COLA for Seniors
Keeping Social Security recipients above water.
-- Dan Loeb
Social Security benefits are indexed to inflation. If prices go up in general by
5%, then retirees will get an automatic "pay raise" of 5% the next year. Seniors
have received these automatic cost-of-living adjustments (COLA) increasing their
social security benefits each year since 1975. Next year, for the first time in
34 years, there will be no COLA adjustment because the recession has reduced
overall demand in our economy, and instead of inflation we have experienced a
slight deflation with a small decrease in "overall prices". The Congressional
Budget Office (CBO) projects that there will be no cost-of-living increase in
2010 or 2011, and only a 1.4% increase in 2012.
Is this a problem? Normally, our nation's seniors would be just as well off as
they were before if their government pension remains constant as long as their
expenses remain constant as well. However, the national consumer price index (CPI-W) from which Social Security's COLA is calculated does not necessarily reflect the expenses of seniors. The Bureau of Labor Statistics determines the national consumer price index each month by observing the price of a predetermined basket of goods and services typically purchased by households of wage earners. These households reflect 32% of the total population and exclude "professional, managerial and technical workers, the self-employed, short-term workers, the unemployed, retirees and others not in the labor force." The deflation we have currently been experiencing has been driven in part by falling energy prices, used vehicle prices and technological advances. For example, when faster computers come to the market, the old, slower computers are sold at rock bottom prices, so the Bureau of Labor Statistics reports a reduction in the cost of computing.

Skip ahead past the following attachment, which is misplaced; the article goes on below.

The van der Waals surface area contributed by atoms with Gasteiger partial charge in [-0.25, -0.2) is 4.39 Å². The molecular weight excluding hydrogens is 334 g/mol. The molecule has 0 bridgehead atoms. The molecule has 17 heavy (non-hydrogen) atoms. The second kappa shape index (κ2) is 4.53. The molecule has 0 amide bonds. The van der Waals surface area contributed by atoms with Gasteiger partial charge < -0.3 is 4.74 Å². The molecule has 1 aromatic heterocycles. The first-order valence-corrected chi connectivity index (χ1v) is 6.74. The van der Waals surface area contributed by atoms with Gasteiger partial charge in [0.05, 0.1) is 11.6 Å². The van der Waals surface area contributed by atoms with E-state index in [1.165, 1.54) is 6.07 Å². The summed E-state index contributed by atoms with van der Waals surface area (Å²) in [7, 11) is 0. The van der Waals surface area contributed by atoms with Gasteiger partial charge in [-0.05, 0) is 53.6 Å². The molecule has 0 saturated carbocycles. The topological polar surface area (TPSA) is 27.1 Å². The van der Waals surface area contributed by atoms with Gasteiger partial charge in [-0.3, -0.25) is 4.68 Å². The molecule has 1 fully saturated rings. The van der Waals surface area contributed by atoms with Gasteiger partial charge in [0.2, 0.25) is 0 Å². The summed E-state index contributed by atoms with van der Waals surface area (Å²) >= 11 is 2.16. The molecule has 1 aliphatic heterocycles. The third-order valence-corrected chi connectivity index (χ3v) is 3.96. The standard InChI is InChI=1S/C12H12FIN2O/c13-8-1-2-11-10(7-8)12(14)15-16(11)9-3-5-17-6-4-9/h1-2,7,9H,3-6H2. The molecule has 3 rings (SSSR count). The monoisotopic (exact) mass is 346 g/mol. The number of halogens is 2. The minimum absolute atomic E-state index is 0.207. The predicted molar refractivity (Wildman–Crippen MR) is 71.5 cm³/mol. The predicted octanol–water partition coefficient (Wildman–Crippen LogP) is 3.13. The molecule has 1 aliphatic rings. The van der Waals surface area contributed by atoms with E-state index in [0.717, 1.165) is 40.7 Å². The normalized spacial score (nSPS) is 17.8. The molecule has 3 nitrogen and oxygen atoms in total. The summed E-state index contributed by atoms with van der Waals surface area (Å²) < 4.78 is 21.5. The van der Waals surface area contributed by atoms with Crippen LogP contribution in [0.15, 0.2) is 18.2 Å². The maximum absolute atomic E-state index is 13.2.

Retirees tend to spend less money on transportation, computers, games and other electronic gadgets which have been going down in price recently. However, they do spend a large part of their income on health expenses. According to
Rep. Carolyn McCarthy (D-NY), "While inflation may not have gone up since last year, costs for seniors, especially their healthcare costs, are increasing dramatically. Medicare Part B costs, for example, have gone up by an average of 7.8 percent over the last five years and are projected to rise in 2010 by as much as 9 percent. Furthermore, seniors largely live off investment income, many of which have seen staggering hits as a result of the economic downturn."
In order to address this crisis, Rep. McCarthy has introduced a
bill to provide the over 50 million individuals receiving Social Security checks with a one-time payment of $150 in lieu of the Social Security COLA in 2010.
I believe this is an excellent step in the right direction, but it is somewhat short-sighted. The bill will address the problem for 2010, yet the problem will likely remain in 2011 according to CBO inflation forecasts. This is especially true if meaningful healthcare reform is delayed and healthcare costs continue to spiral out of control.
It is conceivable that at some point in the future, the converse situation might arise; that is, seniors may be fortunate enough to keep their expenses under control while expenses for the working population experiences inflation. Such a situation would be equally unfair.
A solution to both these scenarios would be for Congress to direct the Bureau of Labor Statistics to calculate a variant of the consumer price index to model the expenses typically incurred by seniors, just as they already calculate variants specific to various geographical regions, and a variant (called CPI-U) for the broader class of all "urban consumers”. This "Social Security Consumer Price Index" or CPI-S could be used as a better guideline against which to determine social security benefits.
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